Beth Camp Historical Fiction

Saturday, April 23, 2016

T is for Tinker

As I continue editing Rivers of Stone, I remember my grandfather's hands. He could fix anything. Watches. Cars. Tents. He invented a switch he could use from his chair that turned off the sound on the television, long before remotes were available. 

He hunted, fished, and hiked in the wilderness. He didn't sew. That was women's work. And he didn't sing. But he loved books and anything to do with the environment, which he was convinced we humans were ruining as fast as we could. He would have loved global warming as that would have proved his theories.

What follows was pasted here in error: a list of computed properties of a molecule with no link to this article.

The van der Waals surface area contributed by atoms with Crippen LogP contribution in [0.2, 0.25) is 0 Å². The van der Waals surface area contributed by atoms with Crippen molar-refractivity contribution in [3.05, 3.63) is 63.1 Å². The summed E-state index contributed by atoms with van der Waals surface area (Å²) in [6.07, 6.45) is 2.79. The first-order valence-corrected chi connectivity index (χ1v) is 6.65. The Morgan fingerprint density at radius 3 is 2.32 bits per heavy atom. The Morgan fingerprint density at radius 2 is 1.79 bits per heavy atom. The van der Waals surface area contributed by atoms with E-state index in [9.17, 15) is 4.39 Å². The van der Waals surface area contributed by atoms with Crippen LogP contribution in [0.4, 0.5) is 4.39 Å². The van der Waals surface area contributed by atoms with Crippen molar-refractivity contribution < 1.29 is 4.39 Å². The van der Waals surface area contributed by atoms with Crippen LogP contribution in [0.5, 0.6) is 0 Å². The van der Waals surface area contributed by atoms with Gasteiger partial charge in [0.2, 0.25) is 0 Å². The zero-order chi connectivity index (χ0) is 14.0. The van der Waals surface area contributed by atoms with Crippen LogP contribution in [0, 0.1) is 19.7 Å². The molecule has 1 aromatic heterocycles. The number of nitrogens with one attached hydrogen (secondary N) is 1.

He would have fit right in with a fur brigade, for that tinkering was a survival skill. 

The ability to 'make do' probably was influenced by him growing up dirt-poor on a farm in Missouri (he called it 'Miz-rey'). He ran away from home when he was 16 to become a cowboy, out west.
Frank and Sigrid Henry
About 1920 in Montana

Then he met my grandmother. They married, and he became one of the first forest rangers right around World War I when the Army wouldn't accept him because one of his eyes was flawed.

He took me, a girl, hunting. I learned how to find my way in the woods, how to skin out a deer, and how to tinker, though I mostly tinker with words.

I thought today I'd write about voyageurs, but instead, I wrote about my Grandfather. He lived to be 100.

Have a good rest tomorrow. Next week we polish off the April A to Z Blogging Challenge. And next week, I will write about the voyageurs. How did your grandparents influence you?